Painting Dublin: A visual history of Ireland’s capital city

Painting Dublin: detail from Winetavern Street, 1934, by Harry Kernoff; The Fishmarket, Patrick Street, 1893 by Walter Frederick Osborne; The Leinster Market, c.1915, by  Estella Frances Solomons,
Before now, emphasis was placed on rural landscape and western seaboard in Irish art. KATHRYN MILIGAN'S book has taken a different approach

Art can show us familiar things in such striking ways that we may always carry a little extra with us afterwards. Parisian neighbourhood bistros make me feel all louchely Impressionist, while lonely late-night cafes on New York street corners bring out an Edward-Hopper spirit.

It’s possible that romance plays a part. Lowry doesn’t quite compel my fascination with the north of England and Hogarth doesn’t drive me to, or from, gin in London, but I had always thought that Dublin saved her inspiration for writers. Now, a new book casts a fresh eye on the artists who made the city their subject.

It is true, agrees Kathryn Milligan, whose book, Painting Dublin, covers the years 1886 to 1949. “If you do an English degree, it’s Ulysses, Patrick Kavanagh, maybe Maeve Binchy. ” Instead, Milligan who studied art history at University College Dublin and later took a PhD at Trinity College, became fascinated by Harry Kernoff. “There was very little written about him,” she says.

Harry Kernoff, Winetavern Street, 1934. Photograph: Hugh Lane Gallery/ The Estate of Harry Kernoff
Harry Kernoff, Winetavern Street, 1934. Photograph: Hugh Lane Gallery/ The Estate of Harry Kernoff

“He was painting these industrial areas of Dublin and when he was good, he was very good.” Admitting that, like many artists, he varies in quality, she notes that while popular in his lifetime, Kernoff then fell out of fashion. “I loved those Dublin paintings and I wanted to see how that fitted into a wider representation, I wanted to see who else was painting the city.”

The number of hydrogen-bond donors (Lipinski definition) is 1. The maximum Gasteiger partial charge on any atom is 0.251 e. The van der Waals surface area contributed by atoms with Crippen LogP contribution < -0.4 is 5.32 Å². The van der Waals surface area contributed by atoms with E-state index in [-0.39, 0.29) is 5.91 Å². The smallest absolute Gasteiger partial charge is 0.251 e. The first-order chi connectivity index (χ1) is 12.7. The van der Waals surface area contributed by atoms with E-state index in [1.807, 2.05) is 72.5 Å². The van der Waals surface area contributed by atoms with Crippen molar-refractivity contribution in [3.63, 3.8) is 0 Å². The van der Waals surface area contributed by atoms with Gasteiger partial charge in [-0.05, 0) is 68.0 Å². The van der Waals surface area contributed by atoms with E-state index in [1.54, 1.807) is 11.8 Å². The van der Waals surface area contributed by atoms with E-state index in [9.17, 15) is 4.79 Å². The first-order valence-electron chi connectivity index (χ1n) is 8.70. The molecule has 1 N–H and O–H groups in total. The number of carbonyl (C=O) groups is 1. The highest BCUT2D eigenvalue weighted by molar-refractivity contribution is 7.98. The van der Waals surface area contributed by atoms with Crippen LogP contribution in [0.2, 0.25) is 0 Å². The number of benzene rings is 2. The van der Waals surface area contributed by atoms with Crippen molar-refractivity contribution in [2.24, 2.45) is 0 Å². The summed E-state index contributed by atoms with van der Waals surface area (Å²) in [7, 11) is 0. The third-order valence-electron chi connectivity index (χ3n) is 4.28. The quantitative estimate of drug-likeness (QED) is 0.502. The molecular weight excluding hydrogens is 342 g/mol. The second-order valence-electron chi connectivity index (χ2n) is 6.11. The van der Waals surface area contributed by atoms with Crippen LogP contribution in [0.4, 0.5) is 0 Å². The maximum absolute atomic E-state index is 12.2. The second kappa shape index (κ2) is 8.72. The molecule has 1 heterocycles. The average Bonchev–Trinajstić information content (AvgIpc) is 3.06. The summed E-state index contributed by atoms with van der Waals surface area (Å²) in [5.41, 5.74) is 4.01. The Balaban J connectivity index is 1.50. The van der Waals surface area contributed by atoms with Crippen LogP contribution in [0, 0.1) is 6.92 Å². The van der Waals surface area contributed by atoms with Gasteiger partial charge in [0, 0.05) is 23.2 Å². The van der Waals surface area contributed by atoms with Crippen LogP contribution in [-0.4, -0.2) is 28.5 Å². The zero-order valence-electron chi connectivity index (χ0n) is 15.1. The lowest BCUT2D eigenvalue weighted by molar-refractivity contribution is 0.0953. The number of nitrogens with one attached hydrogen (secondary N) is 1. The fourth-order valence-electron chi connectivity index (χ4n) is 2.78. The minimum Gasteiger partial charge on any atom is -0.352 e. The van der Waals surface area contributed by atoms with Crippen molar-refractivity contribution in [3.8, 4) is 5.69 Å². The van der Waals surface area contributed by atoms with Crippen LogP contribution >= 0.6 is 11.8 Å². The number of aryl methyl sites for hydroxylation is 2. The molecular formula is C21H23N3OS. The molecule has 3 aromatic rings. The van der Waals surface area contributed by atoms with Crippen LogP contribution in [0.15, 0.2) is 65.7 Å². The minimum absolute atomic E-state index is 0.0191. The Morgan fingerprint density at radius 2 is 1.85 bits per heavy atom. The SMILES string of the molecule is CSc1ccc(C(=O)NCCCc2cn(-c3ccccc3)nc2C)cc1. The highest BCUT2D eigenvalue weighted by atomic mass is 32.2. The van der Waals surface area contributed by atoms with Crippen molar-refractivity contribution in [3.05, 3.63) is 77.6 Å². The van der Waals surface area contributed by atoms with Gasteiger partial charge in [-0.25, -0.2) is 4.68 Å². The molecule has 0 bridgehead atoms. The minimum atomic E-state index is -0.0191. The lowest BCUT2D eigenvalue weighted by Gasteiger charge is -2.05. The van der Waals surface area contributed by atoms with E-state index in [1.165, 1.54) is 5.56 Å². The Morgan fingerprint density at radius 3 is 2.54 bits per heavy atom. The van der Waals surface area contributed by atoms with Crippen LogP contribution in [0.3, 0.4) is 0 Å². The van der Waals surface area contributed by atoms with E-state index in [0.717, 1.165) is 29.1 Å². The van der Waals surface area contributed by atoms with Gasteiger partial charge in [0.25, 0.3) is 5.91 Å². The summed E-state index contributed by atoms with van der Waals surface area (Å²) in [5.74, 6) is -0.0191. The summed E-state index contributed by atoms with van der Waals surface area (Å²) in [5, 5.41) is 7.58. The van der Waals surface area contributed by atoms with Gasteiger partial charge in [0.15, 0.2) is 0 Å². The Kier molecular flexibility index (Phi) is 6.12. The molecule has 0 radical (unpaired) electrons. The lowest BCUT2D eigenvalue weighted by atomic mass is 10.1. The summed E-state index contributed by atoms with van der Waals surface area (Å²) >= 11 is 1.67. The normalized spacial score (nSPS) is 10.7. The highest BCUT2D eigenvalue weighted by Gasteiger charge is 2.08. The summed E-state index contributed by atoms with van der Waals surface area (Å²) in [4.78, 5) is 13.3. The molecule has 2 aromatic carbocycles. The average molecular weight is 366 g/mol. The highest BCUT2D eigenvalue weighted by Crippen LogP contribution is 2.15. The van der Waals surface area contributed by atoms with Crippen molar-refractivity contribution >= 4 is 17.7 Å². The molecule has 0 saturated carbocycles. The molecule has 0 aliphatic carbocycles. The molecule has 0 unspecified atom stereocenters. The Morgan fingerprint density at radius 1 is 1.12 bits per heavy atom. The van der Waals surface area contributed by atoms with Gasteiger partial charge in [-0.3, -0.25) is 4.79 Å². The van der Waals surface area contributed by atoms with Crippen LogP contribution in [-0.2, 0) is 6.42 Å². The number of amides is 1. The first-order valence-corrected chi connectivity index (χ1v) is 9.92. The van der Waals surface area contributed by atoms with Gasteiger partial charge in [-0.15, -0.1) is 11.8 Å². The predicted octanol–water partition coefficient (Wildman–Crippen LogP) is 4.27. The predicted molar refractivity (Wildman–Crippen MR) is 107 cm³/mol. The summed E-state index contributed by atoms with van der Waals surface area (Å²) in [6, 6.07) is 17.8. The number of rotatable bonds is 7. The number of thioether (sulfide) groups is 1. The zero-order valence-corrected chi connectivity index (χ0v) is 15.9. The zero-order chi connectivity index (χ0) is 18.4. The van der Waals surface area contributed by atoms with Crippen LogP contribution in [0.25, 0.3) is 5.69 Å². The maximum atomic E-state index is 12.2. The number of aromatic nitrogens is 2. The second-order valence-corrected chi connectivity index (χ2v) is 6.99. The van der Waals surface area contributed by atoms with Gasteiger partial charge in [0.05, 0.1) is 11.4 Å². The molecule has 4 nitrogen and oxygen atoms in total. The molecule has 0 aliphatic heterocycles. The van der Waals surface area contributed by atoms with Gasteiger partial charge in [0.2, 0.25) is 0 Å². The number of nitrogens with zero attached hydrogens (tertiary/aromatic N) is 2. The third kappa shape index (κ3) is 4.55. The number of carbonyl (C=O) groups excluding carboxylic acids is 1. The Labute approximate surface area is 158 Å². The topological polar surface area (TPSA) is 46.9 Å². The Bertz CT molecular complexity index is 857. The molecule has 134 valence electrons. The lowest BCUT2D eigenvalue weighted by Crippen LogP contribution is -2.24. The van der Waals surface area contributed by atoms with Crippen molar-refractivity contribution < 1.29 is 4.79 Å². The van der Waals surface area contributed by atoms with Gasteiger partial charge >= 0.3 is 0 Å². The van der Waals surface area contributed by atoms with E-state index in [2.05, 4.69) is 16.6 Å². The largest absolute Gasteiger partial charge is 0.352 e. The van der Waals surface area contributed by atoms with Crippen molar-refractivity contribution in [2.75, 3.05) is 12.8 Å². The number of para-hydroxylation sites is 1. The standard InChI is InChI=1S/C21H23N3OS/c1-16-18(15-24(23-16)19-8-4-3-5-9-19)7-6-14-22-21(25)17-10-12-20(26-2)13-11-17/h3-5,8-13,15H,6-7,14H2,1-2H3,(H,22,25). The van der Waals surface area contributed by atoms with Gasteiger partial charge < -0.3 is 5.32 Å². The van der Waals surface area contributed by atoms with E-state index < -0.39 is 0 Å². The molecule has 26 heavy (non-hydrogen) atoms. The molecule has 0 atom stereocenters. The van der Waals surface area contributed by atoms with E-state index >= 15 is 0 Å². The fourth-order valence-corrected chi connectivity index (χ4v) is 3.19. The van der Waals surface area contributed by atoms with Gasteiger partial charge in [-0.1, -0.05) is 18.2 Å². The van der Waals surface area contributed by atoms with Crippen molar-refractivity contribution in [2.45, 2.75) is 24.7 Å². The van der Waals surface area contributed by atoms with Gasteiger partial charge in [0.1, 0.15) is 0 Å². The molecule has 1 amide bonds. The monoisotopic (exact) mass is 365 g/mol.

Born in the Rotunda Hospital, Dublin, Milligan grew up in Kildare but the capital had always held an enduring fascination. “I was always desperate to come to Dublin,” she says. “We’d come up at Christmas and ‘do’ the windows.” Her birthday request when she was 13 was to go to the city with her friends.

“My parents reluctantly agreed. I think we got off the bus around Bachelor’s Walk, went to Forbidden Planet, went to the Bad Ass Cafe. We didn’t go very far. It seemed like a huge adventure but I had very little sense of how different parts of the city fitted together.”

Changing city

Taking six artists as a guide, alongside Kernoff, Painting Dublin explores the work of Walter Osborne, Rose Mary Barton, Jack Butler Yeats, Estella Frances Solomons and Flora Mitchell. Clearly they are not all household names, and yet together they shape a fascinating tapestry of a changing city. But why did the literature of Dublin get so much more attention than the painting?

It is said that James Joyce drew Dublin so thoroughly and evocatively in words that you could reconstruct the city, should it disappear, from the pages of Ulysses. It is a claim that has endured but is diminished when you realise that it was Joyce who made it. . . One reason that we think less of cities in Irish art is that we are sidetracked by the emphasis that was placed on the rural landscape and the western seaboard as part of the emergent Free State’s project to shape a national identity. In that, it had an eloquent champion in Paul Henry, who so caught the west’s vistas and cloudscapes that you can feel, uncannily, as if you have stepped into one of his paintings when you are among them.